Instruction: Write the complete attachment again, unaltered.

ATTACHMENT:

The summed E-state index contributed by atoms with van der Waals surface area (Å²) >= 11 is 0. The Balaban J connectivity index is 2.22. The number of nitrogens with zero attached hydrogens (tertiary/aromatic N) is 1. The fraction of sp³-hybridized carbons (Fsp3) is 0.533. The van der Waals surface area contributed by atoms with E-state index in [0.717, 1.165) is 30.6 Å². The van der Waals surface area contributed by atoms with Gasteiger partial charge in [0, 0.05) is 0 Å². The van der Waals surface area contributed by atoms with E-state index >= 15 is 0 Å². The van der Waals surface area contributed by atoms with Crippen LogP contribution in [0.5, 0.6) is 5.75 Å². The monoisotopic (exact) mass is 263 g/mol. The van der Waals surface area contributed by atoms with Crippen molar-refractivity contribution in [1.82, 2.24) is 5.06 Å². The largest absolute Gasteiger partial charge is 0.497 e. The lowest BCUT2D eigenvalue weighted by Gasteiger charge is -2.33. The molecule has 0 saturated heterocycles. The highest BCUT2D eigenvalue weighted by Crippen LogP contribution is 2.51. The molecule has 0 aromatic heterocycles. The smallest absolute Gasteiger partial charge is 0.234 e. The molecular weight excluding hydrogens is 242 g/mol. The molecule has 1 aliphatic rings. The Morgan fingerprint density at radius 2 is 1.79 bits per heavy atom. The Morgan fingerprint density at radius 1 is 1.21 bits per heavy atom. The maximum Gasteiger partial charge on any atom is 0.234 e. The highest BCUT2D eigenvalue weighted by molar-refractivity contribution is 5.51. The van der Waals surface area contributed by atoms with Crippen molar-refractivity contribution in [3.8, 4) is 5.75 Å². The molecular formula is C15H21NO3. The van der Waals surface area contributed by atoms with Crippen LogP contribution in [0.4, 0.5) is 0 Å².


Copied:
The summed E-state index contributed by atoms with van der Waals surface area (Å²) >= 11 is 0. The Balaban J connectivity index is 2.22. The number of nitrogens with zero attached hydrogens (tertiary/aromatic N) is 1. The fraction of sp³-hybridized carbons (Fsp3) is 0.533. The van der Waals surface area contributed by atoms with E-state index in [0.717, 1.165) is 30.6 Å². The van der Waals surface area contributed by atoms with Gasteiger partial charge in [0, 0.05) is 0 Å². The van der Waals surface area contributed by atoms with E-state index >= 15 is 0 Å². The van der Waals surface area contributed by atoms with Crippen LogP contribution in [0.5, 0.6) is 5.75 Å². The monoisotopic (exact) mass is 263 g/mol. The van der Waals surface area contributed by atoms with Crippen molar-refractivity contribution in [1.82, 2.24) is 5.06 Å². The largest absolute Gasteiger partial charge is 0.497 e. The lowest BCUT2D eigenvalue weighted by Gasteiger charge is -2.33. The molecule has 0 saturated heterocycles. The highest BCUT2D eigenvalue weighted by Crippen LogP contribution is 2.51. The molecule has 0 aromatic heterocycles. The smallest absolute Gasteiger partial charge is 0.234 e. The molecular weight excluding hydrogens is 242 g/mol. The molecule has 1 aliphatic rings. The Morgan fingerprint density at radius 2 is 1.79 bits per heavy atom. The Morgan fingerprint density at radius 1 is 1.21 bits per heavy atom. The maximum Gasteiger partial charge on any atom is 0.234 e. The highest BCUT2D eigenvalue weighted by molar-refractivity contribution is 5.51. The van der Waals surface area contributed by atoms with Crippen molar-refractivity contribution in [3.8, 4) is 5.75 Å². The molecular formula is C15H21NO3. The van der Waals surface area contributed by atoms with Crippen LogP contribution in [0.4, 0.5) is 0 Å².